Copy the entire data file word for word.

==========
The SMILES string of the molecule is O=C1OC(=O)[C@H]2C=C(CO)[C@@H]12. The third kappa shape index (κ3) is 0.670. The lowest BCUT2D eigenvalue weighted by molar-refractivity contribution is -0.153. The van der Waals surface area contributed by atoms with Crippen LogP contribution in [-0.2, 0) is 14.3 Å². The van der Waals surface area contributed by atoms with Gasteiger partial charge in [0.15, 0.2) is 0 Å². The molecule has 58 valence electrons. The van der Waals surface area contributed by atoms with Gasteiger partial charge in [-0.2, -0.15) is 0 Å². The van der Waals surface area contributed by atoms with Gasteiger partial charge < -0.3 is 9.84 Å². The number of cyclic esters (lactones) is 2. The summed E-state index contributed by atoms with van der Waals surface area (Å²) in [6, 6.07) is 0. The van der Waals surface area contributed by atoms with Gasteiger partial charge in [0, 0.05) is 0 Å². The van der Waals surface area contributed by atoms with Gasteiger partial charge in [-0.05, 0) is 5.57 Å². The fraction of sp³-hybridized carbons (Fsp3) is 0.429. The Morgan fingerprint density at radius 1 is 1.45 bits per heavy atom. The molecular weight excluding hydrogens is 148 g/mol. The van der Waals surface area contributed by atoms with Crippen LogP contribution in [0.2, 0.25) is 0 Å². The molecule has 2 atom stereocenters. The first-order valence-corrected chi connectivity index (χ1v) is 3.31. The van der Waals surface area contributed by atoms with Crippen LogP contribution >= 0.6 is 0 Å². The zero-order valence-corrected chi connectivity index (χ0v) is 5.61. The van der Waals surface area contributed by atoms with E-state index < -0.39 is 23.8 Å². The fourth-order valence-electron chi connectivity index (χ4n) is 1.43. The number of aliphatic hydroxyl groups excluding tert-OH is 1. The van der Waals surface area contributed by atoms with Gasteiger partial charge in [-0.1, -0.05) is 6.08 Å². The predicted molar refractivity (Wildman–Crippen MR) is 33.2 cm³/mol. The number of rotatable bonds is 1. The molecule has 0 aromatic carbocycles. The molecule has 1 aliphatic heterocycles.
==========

The SMILES string of the molecule is O=C1OC(=O)[C@H]2C=C(CO)[C@@H]12. The third kappa shape index (κ3) is 0.670. The lowest BCUT2D eigenvalue weighted by molar-refractivity contribution is -0.153. The van der Waals surface area contributed by atoms with Crippen LogP contribution in [-0.2, 0) is 14.3 Å². The van der Waals surface area contributed by atoms with Gasteiger partial charge in [0.15, 0.2) is 0 Å². The molecule has 58 valence electrons. The van der Waals surface area contributed by atoms with Gasteiger partial charge in [-0.2, -0.15) is 0 Å². The van der Waals surface area contributed by atoms with Gasteiger partial charge < -0.3 is 9.84 Å². The number of cyclic esters (lactones) is 2. The summed E-state index contributed by atoms with van der Waals surface area (Å²) in [6, 6.07) is 0. The van der Waals surface area contributed by atoms with Gasteiger partial charge in [0, 0.05) is 0 Å². The van der Waals surface area contributed by atoms with Gasteiger partial charge in [-0.05, 0) is 5.57 Å². The fraction of sp³-hybridized carbons (Fsp3) is 0.429. The Morgan fingerprint density at radius 1 is 1.45 bits per heavy atom. The molecular weight excluding hydrogens is 148 g/mol. The van der Waals surface area contributed by atoms with Crippen LogP contribution in [0.2, 0.25) is 0 Å². The molecule has 2 atom stereocenters. The first-order valence-corrected chi connectivity index (χ1v) is 3.31. The van der Waals surface area contributed by atoms with Crippen LogP contribution >= 0.6 is 0 Å². The zero-order valence-corrected chi connectivity index (χ0v) is 5.61. The van der Waals surface area contributed by atoms with E-state index < -0.39 is 23.8 Å². The fourth-order valence-electron chi connectivity index (χ4n) is 1.43. The number of aliphatic hydroxyl groups excluding tert-OH is 1. The van der Waals surface area contributed by atoms with Gasteiger partial charge in [-0.1, -0.05) is 6.08 Å². The predicted molar refractivity (Wildman–Crippen MR) is 33.2 cm³/mol. The number of rotatable bonds is 1. The molecule has 0 aromatic carbocycles. The molecule has 1 aliphatic heterocycles.